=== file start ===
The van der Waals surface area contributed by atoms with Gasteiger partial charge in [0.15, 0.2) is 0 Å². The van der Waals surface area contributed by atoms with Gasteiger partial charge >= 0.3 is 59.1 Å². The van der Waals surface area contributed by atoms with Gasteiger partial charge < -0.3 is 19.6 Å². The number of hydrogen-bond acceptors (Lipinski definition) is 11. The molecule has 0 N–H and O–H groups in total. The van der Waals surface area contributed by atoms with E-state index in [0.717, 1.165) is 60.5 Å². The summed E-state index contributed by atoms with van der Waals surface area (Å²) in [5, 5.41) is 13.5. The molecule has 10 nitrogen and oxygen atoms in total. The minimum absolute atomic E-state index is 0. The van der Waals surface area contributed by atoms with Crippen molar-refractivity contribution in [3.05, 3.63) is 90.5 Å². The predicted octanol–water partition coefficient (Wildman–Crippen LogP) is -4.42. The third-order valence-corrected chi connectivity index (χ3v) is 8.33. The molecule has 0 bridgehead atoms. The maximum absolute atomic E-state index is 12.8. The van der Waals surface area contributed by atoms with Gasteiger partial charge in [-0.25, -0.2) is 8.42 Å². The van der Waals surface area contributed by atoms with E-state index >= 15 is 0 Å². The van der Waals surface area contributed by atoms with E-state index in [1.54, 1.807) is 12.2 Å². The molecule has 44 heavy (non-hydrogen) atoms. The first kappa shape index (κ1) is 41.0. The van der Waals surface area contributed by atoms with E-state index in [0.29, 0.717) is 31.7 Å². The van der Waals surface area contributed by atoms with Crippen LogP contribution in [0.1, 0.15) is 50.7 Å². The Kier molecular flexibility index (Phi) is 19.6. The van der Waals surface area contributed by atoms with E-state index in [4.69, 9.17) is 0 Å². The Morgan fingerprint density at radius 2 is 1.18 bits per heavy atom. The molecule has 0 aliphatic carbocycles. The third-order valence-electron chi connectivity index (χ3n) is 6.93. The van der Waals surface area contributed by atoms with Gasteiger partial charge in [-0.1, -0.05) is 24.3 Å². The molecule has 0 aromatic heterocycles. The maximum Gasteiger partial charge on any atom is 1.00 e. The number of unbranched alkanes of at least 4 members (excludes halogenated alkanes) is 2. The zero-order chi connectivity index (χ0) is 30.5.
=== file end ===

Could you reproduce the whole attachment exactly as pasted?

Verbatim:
The van der Waals surface area contributed by atoms with Gasteiger partial charge in [0.15, 0.2) is 0 Å². The van der Waals surface area contributed by atoms with Gasteiger partial charge >= 0.3 is 59.1 Å². The van der Waals surface area contributed by atoms with Gasteiger partial charge < -0.3 is 19.6 Å². The number of hydrogen-bond acceptors (Lipinski definition) is 11. The molecule has 0 N–H and O–H groups in total. The van der Waals surface area contributed by atoms with E-state index in [0.717, 1.165) is 60.5 Å². The summed E-state index contributed by atoms with van der Waals surface area (Å²) in [5, 5.41) is 13.5. The molecule has 10 nitrogen and oxygen atoms in total. The minimum absolute atomic E-state index is 0. The van der Waals surface area contributed by atoms with Crippen molar-refractivity contribution in [3.05, 3.63) is 90.5 Å². The predicted octanol–water partition coefficient (Wildman–Crippen LogP) is -4.42. The third-order valence-corrected chi connectivity index (χ3v) is 8.33. The molecule has 0 bridgehead atoms. The maximum absolute atomic E-state index is 12.8. The van der Waals surface area contributed by atoms with Gasteiger partial charge in [-0.25, -0.2) is 8.42 Å². The van der Waals surface area contributed by atoms with E-state index >= 15 is 0 Å². The van der Waals surface area contributed by atoms with E-state index in [1.54, 1.807) is 12.2 Å². The molecule has 44 heavy (non-hydrogen) atoms. The first kappa shape index (κ1) is 41.0. The van der Waals surface area contributed by atoms with E-state index in [0.29, 0.717) is 31.7 Å². The van der Waals surface area contributed by atoms with Crippen LogP contribution in [0.1, 0.15) is 50.7 Å². The Kier molecular flexibility index (Phi) is 19.6. The van der Waals surface area contributed by atoms with E-state index in [4.69, 9.17) is 0 Å². The Morgan fingerprint density at radius 2 is 1.18 bits per heavy atom. The molecule has 0 aliphatic carbocycles. The third-order valence-electron chi connectivity index (χ3n) is 6.93. The van der Waals surface area contributed by atoms with Gasteiger partial charge in [-0.1, -0.05) is 24.3 Å². The molecule has 0 aromatic heterocycles. The maximum Gasteiger partial charge on any atom is 1.00 e. The number of unbranched alkanes of at least 4 members (excludes halogenated alkanes) is 2. The zero-order chi connectivity index (χ0) is 30.5.